The Budget 2020 reworked the income tax slabs. Now, 2 tax regimes will co-exist and give taxpayers a choice. The old one comes with higher tax rates but offers a host of exemptions and deductions. The new one will have lower rates but there are no deductions or exemptions.
To be honest, this dual taxation regime has complicated matters a bit. And the choice between New Tax Slabs Vs Old Tax Slabs has now become very taxpayer-specific. Each taxpayer would have to study his or her unique situation and then decide whether to opt for the new or the old tax regime.
As of now, the new tax slab is provided as an option. Taxpayers can voluntarily opt for it and its not mandatory. If they want, they can remain with the old tax slabs thereby keeping their exemptions.
However, we don’t know if this option would be available in the coming years.
In fact, it has been made very clear that the aim is to eventually move to a simpler tax structure and remove all exemptions.
There aren’t any fixed timelines for this but very soon, and in just a few years, the new no-exemption tax system will be the only one left. The broad idea seems to be to “have an income tax framework for India, which will be simple, rates come down to the minimum and easy to comply with.”
Personally, I like the idea of simpler and lower tax slabs with no exemptions. It is forward-looking and the intent is right. And I am all for it. Life will be so much so simple.
And you will agree that due to years of tinkering with, our tax and exemption structures do need a cleanup and simplification.
But we need to look at it from another perspective.
And I am sure many of you would have similar thoughts as well.
The Finance Minister conveyed that the government believed that the taxpayers should decide where they’d like to invest their money. The old fashioned way of nudging people to save and invest and insure was a limiting one. It was also conveyed that the older tax system of exemptions underestimated the taxpayer’s ability to decide.
I have my reservations about this.
In India, the tax exemptions have been an important incentive for people to save, insure and invest. I have said this countless times that tax saving should not be the primary motive (here’s why?). But right or wrong, most people still purchase financial products to save taxes. The enlightenment that there is more to money than just tax saving and why investing for real goals properly is the way to go, comes much later.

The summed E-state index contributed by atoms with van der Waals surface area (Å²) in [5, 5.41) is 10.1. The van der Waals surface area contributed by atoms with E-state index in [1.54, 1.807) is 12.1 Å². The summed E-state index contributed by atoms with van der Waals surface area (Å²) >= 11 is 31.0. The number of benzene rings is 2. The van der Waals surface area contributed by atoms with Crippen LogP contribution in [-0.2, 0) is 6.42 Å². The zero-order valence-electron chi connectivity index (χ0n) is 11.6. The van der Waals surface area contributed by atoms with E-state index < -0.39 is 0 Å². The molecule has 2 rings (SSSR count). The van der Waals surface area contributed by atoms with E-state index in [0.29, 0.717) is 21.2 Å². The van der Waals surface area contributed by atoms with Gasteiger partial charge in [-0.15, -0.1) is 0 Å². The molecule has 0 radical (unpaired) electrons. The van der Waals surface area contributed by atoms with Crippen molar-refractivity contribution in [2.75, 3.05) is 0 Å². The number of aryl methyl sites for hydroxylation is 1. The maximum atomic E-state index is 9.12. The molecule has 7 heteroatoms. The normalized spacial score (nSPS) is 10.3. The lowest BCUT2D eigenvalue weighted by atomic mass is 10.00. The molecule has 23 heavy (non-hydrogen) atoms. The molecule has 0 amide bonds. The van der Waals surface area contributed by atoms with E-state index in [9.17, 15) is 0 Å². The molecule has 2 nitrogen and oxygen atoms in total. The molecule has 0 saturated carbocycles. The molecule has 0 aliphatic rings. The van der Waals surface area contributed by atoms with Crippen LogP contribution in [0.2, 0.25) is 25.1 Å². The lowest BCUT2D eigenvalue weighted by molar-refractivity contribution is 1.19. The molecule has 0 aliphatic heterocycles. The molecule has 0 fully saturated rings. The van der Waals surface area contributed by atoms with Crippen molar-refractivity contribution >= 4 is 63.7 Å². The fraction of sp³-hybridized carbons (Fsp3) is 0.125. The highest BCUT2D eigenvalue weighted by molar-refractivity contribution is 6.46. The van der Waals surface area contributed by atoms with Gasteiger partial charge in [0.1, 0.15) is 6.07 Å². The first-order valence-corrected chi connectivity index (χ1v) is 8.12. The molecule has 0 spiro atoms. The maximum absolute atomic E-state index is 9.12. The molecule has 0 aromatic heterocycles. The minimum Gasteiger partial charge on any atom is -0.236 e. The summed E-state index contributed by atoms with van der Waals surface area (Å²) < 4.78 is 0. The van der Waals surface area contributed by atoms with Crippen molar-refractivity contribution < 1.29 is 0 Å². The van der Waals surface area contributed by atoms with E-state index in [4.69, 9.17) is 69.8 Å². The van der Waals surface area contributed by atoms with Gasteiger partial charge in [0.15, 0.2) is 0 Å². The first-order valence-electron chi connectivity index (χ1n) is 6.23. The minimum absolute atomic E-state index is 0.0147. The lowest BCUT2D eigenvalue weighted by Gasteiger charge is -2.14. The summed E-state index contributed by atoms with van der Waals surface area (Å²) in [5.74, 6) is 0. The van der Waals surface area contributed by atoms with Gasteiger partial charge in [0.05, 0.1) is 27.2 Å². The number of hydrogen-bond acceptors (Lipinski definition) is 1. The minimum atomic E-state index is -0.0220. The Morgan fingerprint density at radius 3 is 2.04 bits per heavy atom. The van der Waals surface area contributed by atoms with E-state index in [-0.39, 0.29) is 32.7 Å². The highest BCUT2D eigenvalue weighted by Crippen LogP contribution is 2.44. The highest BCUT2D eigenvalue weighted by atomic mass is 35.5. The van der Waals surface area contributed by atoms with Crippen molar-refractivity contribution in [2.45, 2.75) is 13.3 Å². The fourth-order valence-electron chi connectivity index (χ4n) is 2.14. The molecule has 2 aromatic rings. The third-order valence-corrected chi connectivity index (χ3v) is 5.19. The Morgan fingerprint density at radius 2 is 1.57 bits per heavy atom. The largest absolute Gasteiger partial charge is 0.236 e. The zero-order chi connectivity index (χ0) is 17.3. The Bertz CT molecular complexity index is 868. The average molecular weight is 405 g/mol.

I won’t mince words here.
We are a country which has been mis-sold crappy financial products like endowment insurance plans and what not for decades! So in all fairness, most of us don’t know what is right for us financially. And the commission-earning agents have been doing their bit to make matters worse. So if we as a country are financially illiterate, have no social security or proper government-backed healthcare system and where children are still considered as a retirement plan, I think the tax exemptions were the right-intended nudges that helped people to do something right. Save something, buy insurance and invest a bit. All in the name of tax saving but still helping push the right agenda.
Now if these nudges go away, will these people still save and invest and insure properly?
Many would. But many won’t. And that is troubling.
I know that many taxpayers are smart enough to decide. But many aren’t. And if these people stop investing money because there are no tax sops, imagine what will be their situation when they eventually realize that they are very late in saving for their goals? Not a pretty picture. Many would run the risk running out of money before years!
Some may argue that over the last few years, an increasing number of people are demonstrating financial maturity and making the right choices. That’s correct. But if you look further, there are a vast number of those who are still clueless about what’s right for them and what isn’t. If everyone were smart, there wouldn’t have been any buyers of crappy financial products. Right? But they are still sold. So not everyone is mature.
And for a vast majority, saving income tax was all that meant about making investments and expenses according to the list of deductions and exemptions. That is, people still are driven by incentives. But the removal of exemptions can potentially lower household savings as many (who aren’t financially savvy) will refrain from investing because there are no incentives now.
I personally feel a no exemption low tax system will work best for me. But I am not the only one. And I am worried about those who would have no incentive left to save or insure. So I don’t know what the right solution is here. Maybe, everyone will just rise to the occasion and learn to look out for them. Fingers crossed for that!